Stone structures "JFK Revisited" into two distinct parts, a decision that makes the documentary feel like a docuseries that was cut together into a feature. The first hour of the film focuses on the assassination and what came after, including the controversial autopsy on the late president. This segment, narrated by Whoopi Goldberg, is the most compelling section. Even if you don't subscribe to what Stone is selling here, you have to admit he does a good job laying things out. Much is made of the so-called "magic bullet," a single bullet that the commission concluded resulted in several different wounds in both Kennedy and Texas Governor John Connally, who was also shot during the assassination. Taken at face value, it sounds silly that one bullet can do all that damage. However, when you start to dig into the explanation it actually does start to make sense. Stone, however, doesn't bother bringing that up.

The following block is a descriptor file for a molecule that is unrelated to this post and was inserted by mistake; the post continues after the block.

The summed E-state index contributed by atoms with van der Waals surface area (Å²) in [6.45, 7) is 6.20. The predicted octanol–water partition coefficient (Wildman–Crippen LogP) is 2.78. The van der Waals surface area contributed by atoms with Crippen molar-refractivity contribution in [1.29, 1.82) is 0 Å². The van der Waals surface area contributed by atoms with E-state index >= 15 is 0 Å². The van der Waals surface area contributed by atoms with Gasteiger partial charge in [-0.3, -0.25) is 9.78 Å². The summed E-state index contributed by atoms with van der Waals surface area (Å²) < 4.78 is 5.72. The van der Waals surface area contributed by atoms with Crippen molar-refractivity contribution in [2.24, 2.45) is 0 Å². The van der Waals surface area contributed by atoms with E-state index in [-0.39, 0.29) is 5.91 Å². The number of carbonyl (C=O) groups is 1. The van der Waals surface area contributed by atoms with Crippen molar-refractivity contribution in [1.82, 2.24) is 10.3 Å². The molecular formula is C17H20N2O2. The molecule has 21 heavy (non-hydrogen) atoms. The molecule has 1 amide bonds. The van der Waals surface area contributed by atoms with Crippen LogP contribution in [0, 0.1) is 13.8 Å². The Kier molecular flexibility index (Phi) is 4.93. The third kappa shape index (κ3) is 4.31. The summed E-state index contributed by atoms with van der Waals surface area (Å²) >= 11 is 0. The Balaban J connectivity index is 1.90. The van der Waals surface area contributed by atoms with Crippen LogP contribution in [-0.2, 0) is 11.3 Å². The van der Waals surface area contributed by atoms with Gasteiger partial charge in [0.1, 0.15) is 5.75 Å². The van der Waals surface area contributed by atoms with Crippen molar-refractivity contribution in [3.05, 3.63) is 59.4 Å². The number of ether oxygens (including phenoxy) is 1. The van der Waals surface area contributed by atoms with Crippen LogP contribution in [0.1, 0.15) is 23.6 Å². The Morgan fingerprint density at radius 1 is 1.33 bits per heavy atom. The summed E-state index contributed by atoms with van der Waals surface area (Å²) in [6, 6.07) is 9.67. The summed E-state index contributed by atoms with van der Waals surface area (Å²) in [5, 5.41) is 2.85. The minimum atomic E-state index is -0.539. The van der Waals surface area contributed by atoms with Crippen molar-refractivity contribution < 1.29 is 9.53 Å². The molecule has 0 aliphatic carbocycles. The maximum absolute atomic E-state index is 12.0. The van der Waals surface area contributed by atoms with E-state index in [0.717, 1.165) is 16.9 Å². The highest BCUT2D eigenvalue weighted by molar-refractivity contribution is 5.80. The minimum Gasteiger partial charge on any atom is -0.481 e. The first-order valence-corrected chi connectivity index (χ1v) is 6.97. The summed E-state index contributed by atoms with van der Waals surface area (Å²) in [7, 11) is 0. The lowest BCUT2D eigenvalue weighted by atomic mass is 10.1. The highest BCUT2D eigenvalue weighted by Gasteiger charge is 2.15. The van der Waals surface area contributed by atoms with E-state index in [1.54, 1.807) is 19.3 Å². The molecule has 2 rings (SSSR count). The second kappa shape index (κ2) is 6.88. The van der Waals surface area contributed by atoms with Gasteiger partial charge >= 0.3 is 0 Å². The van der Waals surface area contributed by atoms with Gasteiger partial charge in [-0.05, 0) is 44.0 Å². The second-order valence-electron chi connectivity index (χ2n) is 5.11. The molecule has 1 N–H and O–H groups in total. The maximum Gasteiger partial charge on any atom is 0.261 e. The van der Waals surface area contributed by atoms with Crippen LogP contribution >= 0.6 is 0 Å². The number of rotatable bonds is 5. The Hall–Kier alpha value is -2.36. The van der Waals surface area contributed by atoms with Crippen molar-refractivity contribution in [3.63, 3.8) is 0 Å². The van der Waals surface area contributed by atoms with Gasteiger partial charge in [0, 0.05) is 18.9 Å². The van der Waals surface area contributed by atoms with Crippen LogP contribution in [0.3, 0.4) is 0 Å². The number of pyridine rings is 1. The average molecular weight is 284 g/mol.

To his credit, he does have Goldberg offer some alternate, innocent explanations to some big questions. Perhaps the filmmaker knew he'd be accused of not playing fair, and thus threw these brief moments in. Perhaps not. In any case, it's clear that Stone refuses to accept any explanation that doesn't point towards conspiracy. 

Through The Looking Glass

The second half of the film brings in a new narrator in the form of Donald Sutherland. Sutherland appeared in Stone's "JFK" as a mysterious military man named "X," a character who shows up more than halfway through the film and drops an exhausting amount of info on both star Kevin Costner and the audience. That segment played out mostly with Sutherland talking over archival footage, and that's what happens here, too, making the entire second half of the film feel like a continuation of that "JFK" scene.